Also, note that some changes have taken place in NetBeans 6.7 IDE, you may find out more over the web. One more thing, NetBeans 6.5 IDE added suite.properties file under /nbproject and had same tag as <suite-component/>. I think NetBeans 6.0 and 6.1 might do the same. Please try it yourself and let me know.

Stay tuned..

Community Docs and NetBeans

This is the first time, I thought of filing an issue for NetBeans Community Docs Program as I have never ever thought there would be a need for it, in the past 2 years. Generally, no one has ever done that, AFAIK.

I have been an active contributor to NetBeans Community Docs Program and managed it as coordinator for the duration of 11 months (May ’08 – Mar ’09). However, I feel there’s lack of coverage of the resources, that are gathered and arranged in the form of several wikis interrelated with each other in a systematic way.

Through this issue, I would like to see increased presence of NetBeans Community Docs in the NetBeans Community. I have some ideas which I would like to put forward, but first I want to see interest from your side (Community Members and NetBeans Team).

You’re welcome to add your comments/suggestions or even vote for this issue. See the following for latest updates.

Jul 14, 2009

Kristian Rink has setup a user survey. Please go and fill up the forms. We need your feedback, so that we can be in better position to decide the future of this program.

Jul 08, 2009

Kristian Rink has written a post discussing the future of the program and what does the community think about it? I feel you must go through it once.

Jul 03, 2009

Since VOC Captains have CC’ed themselves on issue report and I got reply from Michel. Here are I am sharing my ideas and related details;

Brief History

There are over 300 docs, right? When we reached 250 docs, I realized that there was findability issue. If I need a tutorial on how to make use of some feature, which is documented only by a community member and not by Sun writers. Then, user has to put some effort to locate that. Even I had that problem.

So, through mutual agreement, we created several category-specific wikis that would archive docs belonging to those categories. You may read more about that here;

http://nb-community-docs.blogspot.com/2008/11/netbeans-community-docs-reloaded.html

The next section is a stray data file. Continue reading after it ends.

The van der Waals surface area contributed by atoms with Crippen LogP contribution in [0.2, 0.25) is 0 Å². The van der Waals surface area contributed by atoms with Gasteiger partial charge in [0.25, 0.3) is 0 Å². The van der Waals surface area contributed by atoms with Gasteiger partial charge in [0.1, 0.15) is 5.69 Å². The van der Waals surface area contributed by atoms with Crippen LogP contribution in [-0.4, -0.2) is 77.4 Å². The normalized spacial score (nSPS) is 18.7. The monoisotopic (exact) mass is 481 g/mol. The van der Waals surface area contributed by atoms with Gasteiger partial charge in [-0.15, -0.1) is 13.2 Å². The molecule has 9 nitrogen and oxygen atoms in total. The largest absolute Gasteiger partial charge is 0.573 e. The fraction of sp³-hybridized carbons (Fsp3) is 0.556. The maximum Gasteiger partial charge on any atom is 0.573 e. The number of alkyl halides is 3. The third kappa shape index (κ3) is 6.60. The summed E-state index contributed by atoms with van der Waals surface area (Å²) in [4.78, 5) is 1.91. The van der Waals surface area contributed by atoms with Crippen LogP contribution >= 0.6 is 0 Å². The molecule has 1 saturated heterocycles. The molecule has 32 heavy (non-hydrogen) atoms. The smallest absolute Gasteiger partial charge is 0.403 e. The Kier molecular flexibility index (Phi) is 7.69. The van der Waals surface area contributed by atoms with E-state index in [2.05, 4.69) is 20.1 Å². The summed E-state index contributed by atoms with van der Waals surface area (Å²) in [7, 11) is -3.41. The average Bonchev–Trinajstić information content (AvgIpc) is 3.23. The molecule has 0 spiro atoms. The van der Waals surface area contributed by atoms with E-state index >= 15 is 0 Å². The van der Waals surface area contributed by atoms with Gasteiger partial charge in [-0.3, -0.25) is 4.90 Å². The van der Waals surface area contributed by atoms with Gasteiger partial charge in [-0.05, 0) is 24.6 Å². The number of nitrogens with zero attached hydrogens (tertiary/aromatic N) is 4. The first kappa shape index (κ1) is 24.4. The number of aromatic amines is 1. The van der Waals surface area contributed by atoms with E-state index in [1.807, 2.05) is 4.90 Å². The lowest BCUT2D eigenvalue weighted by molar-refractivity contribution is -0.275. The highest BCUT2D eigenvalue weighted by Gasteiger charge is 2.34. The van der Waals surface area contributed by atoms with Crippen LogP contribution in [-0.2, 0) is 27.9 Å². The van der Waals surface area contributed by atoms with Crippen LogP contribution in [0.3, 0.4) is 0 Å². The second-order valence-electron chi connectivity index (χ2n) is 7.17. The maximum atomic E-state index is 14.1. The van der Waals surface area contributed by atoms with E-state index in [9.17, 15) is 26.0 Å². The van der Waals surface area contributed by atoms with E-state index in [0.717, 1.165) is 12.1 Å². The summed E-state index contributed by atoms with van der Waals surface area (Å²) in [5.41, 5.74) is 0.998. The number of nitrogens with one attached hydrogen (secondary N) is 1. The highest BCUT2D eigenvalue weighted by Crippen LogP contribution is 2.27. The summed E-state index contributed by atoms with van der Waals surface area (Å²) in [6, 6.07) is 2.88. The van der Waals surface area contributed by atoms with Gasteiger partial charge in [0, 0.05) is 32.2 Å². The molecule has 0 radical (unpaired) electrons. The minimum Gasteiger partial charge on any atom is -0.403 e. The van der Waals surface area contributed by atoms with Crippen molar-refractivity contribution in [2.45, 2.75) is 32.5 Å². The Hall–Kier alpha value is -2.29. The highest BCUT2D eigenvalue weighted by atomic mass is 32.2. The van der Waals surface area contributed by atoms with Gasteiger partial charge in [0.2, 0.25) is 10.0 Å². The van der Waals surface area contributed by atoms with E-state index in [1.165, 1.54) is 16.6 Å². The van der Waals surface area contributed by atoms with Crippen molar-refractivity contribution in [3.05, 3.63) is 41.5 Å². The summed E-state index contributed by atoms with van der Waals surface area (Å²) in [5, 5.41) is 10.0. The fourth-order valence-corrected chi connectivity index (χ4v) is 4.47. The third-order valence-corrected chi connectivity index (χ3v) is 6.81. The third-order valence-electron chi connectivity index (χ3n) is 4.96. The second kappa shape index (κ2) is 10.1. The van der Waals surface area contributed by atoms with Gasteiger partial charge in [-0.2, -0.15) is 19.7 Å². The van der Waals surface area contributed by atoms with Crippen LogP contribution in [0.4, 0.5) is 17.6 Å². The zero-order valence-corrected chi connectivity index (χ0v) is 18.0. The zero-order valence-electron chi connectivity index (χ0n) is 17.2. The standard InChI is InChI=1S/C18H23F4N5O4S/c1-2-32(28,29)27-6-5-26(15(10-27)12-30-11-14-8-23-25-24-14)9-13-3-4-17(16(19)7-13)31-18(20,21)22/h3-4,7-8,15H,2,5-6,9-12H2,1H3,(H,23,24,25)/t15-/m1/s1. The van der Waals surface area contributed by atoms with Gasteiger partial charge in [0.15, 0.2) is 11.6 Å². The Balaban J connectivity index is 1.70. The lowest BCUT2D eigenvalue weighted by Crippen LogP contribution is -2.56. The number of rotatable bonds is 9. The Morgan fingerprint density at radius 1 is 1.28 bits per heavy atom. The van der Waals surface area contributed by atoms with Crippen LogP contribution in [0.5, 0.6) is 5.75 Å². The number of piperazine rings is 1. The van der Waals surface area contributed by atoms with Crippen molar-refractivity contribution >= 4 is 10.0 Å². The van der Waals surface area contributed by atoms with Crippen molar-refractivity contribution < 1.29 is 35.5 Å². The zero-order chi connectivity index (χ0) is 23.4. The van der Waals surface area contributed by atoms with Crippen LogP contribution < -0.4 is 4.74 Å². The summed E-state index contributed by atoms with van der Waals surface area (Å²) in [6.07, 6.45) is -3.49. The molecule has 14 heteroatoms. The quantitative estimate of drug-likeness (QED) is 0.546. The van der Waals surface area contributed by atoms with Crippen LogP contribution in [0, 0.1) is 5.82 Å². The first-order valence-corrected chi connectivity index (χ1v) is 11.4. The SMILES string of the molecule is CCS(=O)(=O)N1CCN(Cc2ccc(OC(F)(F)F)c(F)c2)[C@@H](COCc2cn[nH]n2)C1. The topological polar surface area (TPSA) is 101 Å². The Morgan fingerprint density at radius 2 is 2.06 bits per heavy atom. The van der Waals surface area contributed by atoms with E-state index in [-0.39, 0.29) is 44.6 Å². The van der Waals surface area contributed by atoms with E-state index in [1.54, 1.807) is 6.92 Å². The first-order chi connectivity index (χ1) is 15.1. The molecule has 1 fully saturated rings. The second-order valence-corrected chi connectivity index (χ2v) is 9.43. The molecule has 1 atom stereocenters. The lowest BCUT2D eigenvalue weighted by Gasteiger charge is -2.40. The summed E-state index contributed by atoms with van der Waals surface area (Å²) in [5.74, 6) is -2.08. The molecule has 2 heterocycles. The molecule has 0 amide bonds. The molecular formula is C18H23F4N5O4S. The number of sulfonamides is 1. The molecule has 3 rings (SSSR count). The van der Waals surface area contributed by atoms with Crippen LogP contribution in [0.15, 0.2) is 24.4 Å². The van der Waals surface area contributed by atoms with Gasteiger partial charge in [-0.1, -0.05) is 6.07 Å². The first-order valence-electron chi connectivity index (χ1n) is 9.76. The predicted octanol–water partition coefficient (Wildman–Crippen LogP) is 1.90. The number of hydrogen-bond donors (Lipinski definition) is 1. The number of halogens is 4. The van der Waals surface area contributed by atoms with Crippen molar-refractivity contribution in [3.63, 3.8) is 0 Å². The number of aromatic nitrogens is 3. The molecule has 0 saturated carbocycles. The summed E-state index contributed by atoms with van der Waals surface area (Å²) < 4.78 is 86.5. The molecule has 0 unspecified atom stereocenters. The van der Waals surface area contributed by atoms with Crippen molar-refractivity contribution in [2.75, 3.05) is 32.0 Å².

This way we were able to fix the findability issue, temporarily. Yes, temporarily! I thought, we were still missing a page which can provide pointers to all the sections of these category-specific wikis. So, I decided to setup a wiki;

http://wiki.netbeans.org/NBCDMatrix

that will do the needful. Now, if anyone wants (community contributed) tutorials on GUI Builder, just need to bookmark this link;

http://wiki.netbeans.org/NBCDMatrix#section-NBCDMatrix-SwingGUIBuilder

This contains a matrix which has necessary pointers to tackle the issue.

Ideas

Now, coming to the point of concern, i.e. the NetBeans Community Website doesn’t feature pointers to these wikis. As you might know that currently there’s only one pointer to the Community Docs Contributions list from relevant Learning Trails.

Instead, I would love to see a separate “Community Contributed Docs” Learning Trails, where one can have relevant information on how to access these wikis. Also, I would request the NB Team remove the following webpage;

http://www.netbeans.org/community/commdocs.html

Its better to have single Learning Trails page to focus on the above issue, rather than maintaining small sections on every Learning Trail and maintaining the above webpage. It will also ease the work spent by NB Team on such maintenance. Also, the proposed Learning Trail can also be pointed from User FAQs, Developer FAQs, etc.

If someone is unable to findĀ  necessary info in these FAQs, then he/she may navigate to the trail to learn how to find out community contributed docs for their requirement. This should be good enough to make our presence felt in the community, as this Learning Trails would feature in Docs & Support page.

Thanks!

Long Time, No See :|

Hello all,

I have been on and off this blog in the first quarter of this year. However, I think I will have more time in one month’s time as I would get more time to spend on NetBeans and share with you my learning’s. I was shocked to see a company like Sun getting acquired. You all know by now that Oracle is buying Sun and everybody is curious to know about the future of NetBeans and I am no different. Looking forward to see, how this “amazing product of the community” evolves.

Anyways, just to keep you updated, I had posted a blog on my other blog about some changes taking place in the past few weeks. There’s a surprise coming your way this summer. Stay tuned to my blog :)

Lets congrats James, Tom and Fabrizio!

Firstly, its good to be back at blogging. It certainly became an important part of my life and I really missed it for the past 1.5 months. Anyways, time to cheer up and congratulate my friends :)

NetBeans Governance Board Elections

Well, it is actually the first time that I knew each and every nominee, because they are in the NetBeans Dream Team since July 2008.

March 09, 2009

I was eagerly waiting for the results to come and when the results were out. It was indeed a pleasant surprise. I saw it first on Planet NetBeans and saw JamesBranam’s Blog announcing the results. I was indeed deceived momentarily, but then I was glad to see James Branam being appointed as the representative from Sun Microsystems. As per the latest news item , Tom Wheeler scored a hat-trick , Fabrizio Giudici got elected for the first time . I am honored to have got special blog entries from James and Fabrizio in the past.

Congratulations to James, Tom and Fabrizio!